Friday, June 26, 2009


I know several people who I will not name that have within the past couple of years decided to become "professional" horse people. Now don't get me wrong; I definitely believe that if you've invested blood, sweat, and tears into a career with horses, and have spent time training with good trainers, doing what you want to do professionally and you now have lots of practical experience and want to help bring students and horses along, that's a good thing. Obviously, not everyone's background is going to look the same. So let's say you want to teach Hunter/Jumper riders and horses. In my book, that means you took lots of hunter jumper lessons. You showed hunter/jumpers successfully on the local level. You graduated from the local level and traveled in your region, still showing as an amateur. Now get this: you worked under a nationally-renowned trainer and showed successfully for let's say a year.

At this point, you may not be national trainer quality. You're almost certainly not. In fact, if you were, I would probably lose all faith in national-level trainers. But at this point, in my mind, you could come back to the local level and start coaching your students up through the levels while riding and training horses yourself.

The point is, you need to have done SOMETHING. I know horses are expensive. I know Idaho isn't frequented by many english riders of renown. If you're young and/or have the capability, get off your butt and go do something. I don't mean go to a local schooling show, though that is a start. If you expect me to respect you as a person and I trainer, I have to believe that you can do something and have done something worth while.

The people I was speaking of earlier now promote themselves as equine professionals, yet their only claim to anything is "I re-trained an ex-racehorse". Whoop de freaking doo. I did that too. I have over a decade of experience with horses from the ground up. I have successfully showed locally in H/J, eventing, dressage, and 4-H. I have started numerous young horses for my trained (who did do something before going pro), and she used to have me ride problem horses for her back before I started college. I AM NOT A PROFESSIONAL. I know that. Just because I have some of the basic groundwork does not make me qualified. I'm getting to the "do something" stage. Maybe I'll go there. Maybe I won't. If I don't, I will not be setting up a shingle claiming that I'm qualified because I retrained an exracehorse. Even if I do, I'm not sure it's a job I'd want. I love horses, and I don't want to change that.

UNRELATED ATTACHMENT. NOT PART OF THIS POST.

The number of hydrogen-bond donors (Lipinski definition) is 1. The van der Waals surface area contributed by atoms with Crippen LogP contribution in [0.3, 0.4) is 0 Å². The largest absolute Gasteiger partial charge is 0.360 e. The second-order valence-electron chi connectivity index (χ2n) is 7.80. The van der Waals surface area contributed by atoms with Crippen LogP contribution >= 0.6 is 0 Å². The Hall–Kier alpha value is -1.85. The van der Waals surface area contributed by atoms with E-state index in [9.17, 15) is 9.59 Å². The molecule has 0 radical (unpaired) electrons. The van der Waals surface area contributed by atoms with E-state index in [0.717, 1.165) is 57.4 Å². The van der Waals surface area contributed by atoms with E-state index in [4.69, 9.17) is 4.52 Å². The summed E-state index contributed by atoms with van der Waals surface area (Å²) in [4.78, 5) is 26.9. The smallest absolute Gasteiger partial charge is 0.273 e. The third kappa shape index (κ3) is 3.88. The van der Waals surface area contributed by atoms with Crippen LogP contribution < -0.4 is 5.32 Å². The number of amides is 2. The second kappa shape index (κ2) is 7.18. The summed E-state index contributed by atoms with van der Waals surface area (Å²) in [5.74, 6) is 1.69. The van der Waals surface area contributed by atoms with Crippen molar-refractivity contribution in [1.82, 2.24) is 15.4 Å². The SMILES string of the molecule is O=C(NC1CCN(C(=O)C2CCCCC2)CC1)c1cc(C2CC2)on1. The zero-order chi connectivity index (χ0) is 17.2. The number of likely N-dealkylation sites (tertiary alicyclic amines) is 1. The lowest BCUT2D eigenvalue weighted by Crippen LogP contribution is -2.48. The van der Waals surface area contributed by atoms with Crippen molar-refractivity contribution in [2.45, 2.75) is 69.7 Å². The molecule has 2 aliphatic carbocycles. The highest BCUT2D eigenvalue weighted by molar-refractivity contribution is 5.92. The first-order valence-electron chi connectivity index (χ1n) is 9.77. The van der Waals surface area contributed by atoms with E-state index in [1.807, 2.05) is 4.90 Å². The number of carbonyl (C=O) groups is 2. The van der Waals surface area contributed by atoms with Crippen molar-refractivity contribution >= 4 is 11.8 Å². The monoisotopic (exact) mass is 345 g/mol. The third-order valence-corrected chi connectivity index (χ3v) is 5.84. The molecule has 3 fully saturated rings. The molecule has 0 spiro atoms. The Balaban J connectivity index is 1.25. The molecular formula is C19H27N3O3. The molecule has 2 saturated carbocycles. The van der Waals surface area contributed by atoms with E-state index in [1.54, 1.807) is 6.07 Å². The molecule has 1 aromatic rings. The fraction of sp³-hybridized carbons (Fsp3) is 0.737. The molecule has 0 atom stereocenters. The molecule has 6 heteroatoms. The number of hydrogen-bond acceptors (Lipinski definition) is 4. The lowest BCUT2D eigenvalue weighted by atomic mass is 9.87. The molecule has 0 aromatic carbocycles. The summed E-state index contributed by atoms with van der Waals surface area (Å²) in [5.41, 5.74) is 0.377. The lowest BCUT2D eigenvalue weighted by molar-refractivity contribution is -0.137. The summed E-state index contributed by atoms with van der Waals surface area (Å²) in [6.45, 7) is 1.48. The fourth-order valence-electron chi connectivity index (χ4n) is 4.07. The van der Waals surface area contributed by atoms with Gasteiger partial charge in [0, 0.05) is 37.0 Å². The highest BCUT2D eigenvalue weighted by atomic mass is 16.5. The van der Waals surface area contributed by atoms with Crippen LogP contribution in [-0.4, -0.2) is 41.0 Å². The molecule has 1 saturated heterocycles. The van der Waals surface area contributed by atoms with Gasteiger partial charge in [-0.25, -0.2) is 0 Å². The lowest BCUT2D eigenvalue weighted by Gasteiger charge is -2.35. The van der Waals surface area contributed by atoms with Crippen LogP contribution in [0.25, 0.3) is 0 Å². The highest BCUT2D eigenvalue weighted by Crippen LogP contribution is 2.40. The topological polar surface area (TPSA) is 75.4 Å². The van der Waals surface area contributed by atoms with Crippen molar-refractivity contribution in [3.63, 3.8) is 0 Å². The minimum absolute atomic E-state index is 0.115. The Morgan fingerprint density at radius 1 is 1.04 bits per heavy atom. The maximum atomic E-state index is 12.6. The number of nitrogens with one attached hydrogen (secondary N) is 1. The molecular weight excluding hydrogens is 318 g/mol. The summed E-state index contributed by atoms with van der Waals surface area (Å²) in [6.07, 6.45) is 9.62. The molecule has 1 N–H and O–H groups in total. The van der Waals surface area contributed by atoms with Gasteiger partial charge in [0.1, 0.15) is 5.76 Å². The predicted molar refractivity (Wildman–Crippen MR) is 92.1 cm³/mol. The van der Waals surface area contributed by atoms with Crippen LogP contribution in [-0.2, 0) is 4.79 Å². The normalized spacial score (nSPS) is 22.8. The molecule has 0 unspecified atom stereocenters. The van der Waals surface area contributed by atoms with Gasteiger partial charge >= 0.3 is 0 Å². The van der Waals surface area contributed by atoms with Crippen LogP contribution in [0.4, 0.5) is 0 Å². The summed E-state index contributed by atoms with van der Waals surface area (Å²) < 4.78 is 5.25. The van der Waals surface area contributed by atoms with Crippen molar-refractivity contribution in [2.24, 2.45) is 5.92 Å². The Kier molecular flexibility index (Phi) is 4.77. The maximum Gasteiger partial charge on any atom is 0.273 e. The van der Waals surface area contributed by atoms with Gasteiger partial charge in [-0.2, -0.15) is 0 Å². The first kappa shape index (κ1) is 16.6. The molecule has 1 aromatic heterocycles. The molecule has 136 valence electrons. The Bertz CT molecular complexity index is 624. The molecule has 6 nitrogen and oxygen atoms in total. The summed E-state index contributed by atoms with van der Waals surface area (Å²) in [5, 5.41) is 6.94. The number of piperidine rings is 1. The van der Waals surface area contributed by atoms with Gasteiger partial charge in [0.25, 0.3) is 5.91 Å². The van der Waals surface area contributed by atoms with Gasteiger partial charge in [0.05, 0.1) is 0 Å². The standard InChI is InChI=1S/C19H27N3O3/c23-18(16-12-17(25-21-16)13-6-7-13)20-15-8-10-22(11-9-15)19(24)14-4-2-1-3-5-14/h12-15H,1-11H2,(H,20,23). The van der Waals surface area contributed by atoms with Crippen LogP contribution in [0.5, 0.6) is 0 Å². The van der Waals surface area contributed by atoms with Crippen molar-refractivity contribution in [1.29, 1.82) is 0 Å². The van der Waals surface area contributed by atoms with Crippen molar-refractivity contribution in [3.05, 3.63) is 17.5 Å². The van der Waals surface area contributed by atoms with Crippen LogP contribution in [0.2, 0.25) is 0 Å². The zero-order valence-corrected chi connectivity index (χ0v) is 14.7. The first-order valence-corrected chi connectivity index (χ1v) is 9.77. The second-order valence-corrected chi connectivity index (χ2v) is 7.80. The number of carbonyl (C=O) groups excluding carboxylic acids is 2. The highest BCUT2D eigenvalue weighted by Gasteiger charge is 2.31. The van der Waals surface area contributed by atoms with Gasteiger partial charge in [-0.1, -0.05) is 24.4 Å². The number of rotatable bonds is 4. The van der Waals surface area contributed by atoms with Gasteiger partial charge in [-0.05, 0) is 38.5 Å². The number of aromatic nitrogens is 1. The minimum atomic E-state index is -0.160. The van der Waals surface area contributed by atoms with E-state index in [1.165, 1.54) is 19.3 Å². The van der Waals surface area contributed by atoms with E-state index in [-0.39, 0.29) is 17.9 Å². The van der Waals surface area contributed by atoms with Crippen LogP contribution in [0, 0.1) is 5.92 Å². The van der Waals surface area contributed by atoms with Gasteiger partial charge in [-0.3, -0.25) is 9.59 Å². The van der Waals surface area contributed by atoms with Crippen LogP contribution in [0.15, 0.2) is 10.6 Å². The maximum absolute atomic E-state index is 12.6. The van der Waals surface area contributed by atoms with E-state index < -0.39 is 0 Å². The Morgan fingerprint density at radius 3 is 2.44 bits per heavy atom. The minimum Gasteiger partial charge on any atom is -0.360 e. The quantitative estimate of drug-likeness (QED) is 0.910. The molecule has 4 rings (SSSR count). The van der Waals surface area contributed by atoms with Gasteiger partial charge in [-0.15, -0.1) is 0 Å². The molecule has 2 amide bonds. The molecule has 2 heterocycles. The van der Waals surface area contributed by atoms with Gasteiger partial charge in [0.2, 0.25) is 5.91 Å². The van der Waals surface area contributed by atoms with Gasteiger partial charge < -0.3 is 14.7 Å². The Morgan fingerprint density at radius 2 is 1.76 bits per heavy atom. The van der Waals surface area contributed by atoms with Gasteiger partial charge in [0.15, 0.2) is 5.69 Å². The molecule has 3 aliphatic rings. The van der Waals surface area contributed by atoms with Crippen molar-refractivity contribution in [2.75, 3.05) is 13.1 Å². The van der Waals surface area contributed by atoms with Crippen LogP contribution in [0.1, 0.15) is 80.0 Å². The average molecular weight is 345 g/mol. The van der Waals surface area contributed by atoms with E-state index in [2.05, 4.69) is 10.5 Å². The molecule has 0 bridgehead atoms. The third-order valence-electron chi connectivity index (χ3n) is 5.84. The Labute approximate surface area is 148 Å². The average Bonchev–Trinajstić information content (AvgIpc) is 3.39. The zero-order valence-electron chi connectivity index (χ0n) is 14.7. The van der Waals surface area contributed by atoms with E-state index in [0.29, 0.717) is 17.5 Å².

And on a related note:

Colored horse equipment.

I'm not talking about nylon halters and leads. I mean colored boots, colored wraps, colored pads, colored saddles, all that crap. While I'm not a fan of it, I do have some. When I was eventing, I bought royal blue splint boots and a royal blue saddle blanket for Cassie. That's the extent of it. I would like to upgrade the boots, but I'm not sure which direction Izzy will go yet, so it doesn't make sense to buy her anything sport-specific yet and they still work ok.

Seriously though, people. Show some respect for your sport. If you've spent any time reading the estimable Mr. George Morris, you will perfectly comprehend my position. These glaring colors distract from the turnout of the horse, look and are tacky, and have no place in english riding. When I see grown women riding around with zebra polo wraps IN A DRESSAGE CLINIC, all I can think is how completely out of place and classless it is.

Oh, and did I mention that zebra polo queen is pretending to be professional now? It rankles me.

I don't think I can do justice to my disgust today. Next time, maybe I'll talk about those co-dependent students who drive me up the wall.

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